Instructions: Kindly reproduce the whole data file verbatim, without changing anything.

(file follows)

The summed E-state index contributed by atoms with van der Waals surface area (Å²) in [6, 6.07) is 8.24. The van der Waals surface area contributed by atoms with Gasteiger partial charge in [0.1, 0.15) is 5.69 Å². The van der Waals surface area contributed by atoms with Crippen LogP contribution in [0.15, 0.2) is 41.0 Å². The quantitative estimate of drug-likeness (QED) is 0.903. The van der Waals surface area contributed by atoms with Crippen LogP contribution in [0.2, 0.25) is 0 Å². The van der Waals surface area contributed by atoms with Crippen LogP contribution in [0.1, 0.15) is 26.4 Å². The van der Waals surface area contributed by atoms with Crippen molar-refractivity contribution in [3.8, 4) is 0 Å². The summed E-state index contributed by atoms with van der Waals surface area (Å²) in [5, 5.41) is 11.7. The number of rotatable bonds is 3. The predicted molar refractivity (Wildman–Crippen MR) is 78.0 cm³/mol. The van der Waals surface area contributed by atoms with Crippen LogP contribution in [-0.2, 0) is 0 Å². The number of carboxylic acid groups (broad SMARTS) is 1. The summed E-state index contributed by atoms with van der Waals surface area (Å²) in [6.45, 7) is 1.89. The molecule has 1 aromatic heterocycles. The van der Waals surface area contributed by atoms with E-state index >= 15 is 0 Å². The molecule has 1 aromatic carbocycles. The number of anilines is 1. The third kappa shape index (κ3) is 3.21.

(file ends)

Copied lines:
The summed E-state index contributed by atoms with van der Waals surface area (Å²) in [6, 6.07) is 8.24. The van der Waals surface area contributed by atoms with Gasteiger partial charge in [0.1, 0.15) is 5.69 Å². The van der Waals surface area contributed by atoms with Crippen LogP contribution in [0.15, 0.2) is 41.0 Å². The quantitative estimate of drug-likeness (QED) is 0.903. The van der Waals surface area contributed by atoms with Crippen LogP contribution in [0.2, 0.25) is 0 Å². The van der Waals surface area contributed by atoms with Crippen LogP contribution in [0.1, 0.15) is 26.4 Å². The van der Waals surface area contributed by atoms with Crippen molar-refractivity contribution in [3.8, 4) is 0 Å². The summed E-state index contributed by atoms with van der Waals surface area (Å²) in [5, 5.41) is 11.7. The number of rotatable bonds is 3. The predicted molar refractivity (Wildman–Crippen MR) is 78.0 cm³/mol. The van der Waals surface area contributed by atoms with Crippen LogP contribution in [-0.2, 0) is 0 Å². The number of carboxylic acid groups (broad SMARTS) is 1. The summed E-state index contributed by atoms with van der Waals surface area (Å²) in [6.45, 7) is 1.89. The molecule has 1 aromatic heterocycles. The van der Waals surface area contributed by atoms with E-state index >= 15 is 0 Å². The molecule has 1 aromatic carbocycles. The number of anilines is 1. The third kappa shape index (κ3) is 3.21.